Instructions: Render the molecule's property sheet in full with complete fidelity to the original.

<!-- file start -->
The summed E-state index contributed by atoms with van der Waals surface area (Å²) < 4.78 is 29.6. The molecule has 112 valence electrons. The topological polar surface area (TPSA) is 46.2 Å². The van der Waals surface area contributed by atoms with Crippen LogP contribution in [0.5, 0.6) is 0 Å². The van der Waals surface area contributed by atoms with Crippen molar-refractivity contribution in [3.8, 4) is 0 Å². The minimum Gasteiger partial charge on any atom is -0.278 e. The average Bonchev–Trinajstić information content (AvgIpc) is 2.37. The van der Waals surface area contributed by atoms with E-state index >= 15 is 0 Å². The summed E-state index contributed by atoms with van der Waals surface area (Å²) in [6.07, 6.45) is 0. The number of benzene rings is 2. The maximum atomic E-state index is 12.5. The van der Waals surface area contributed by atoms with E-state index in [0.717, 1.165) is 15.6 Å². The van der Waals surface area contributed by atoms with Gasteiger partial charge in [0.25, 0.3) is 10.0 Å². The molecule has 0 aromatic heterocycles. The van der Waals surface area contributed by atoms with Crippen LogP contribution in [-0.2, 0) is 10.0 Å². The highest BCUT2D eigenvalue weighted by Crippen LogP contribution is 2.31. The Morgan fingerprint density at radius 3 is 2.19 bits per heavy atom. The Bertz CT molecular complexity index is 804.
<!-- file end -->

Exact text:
The summed E-state index contributed by atoms with van der Waals surface area (Å²) < 4.78 is 29.6. The molecule has 112 valence electrons. The topological polar surface area (TPSA) is 46.2 Å². The van der Waals surface area contributed by atoms with Crippen LogP contribution in [0.5, 0.6) is 0 Å². The van der Waals surface area contributed by atoms with Crippen molar-refractivity contribution in [3.8, 4) is 0 Å². The minimum Gasteiger partial charge on any atom is -0.278 e. The average Bonchev–Trinajstić information content (AvgIpc) is 2.37. The van der Waals surface area contributed by atoms with E-state index >= 15 is 0 Å². The summed E-state index contributed by atoms with van der Waals surface area (Å²) in [6.07, 6.45) is 0. The number of benzene rings is 2. The maximum atomic E-state index is 12.5. The van der Waals surface area contributed by atoms with E-state index in [0.717, 1.165) is 15.6 Å². The van der Waals surface area contributed by atoms with Gasteiger partial charge in [0.25, 0.3) is 10.0 Å². The molecule has 0 aromatic heterocycles. The van der Waals surface area contributed by atoms with Crippen LogP contribution in [-0.2, 0) is 10.0 Å². The highest BCUT2D eigenvalue weighted by Crippen LogP contribution is 2.31. The Morgan fingerprint density at radius 3 is 2.19 bits per heavy atom. The Bertz CT molecular complexity index is 804.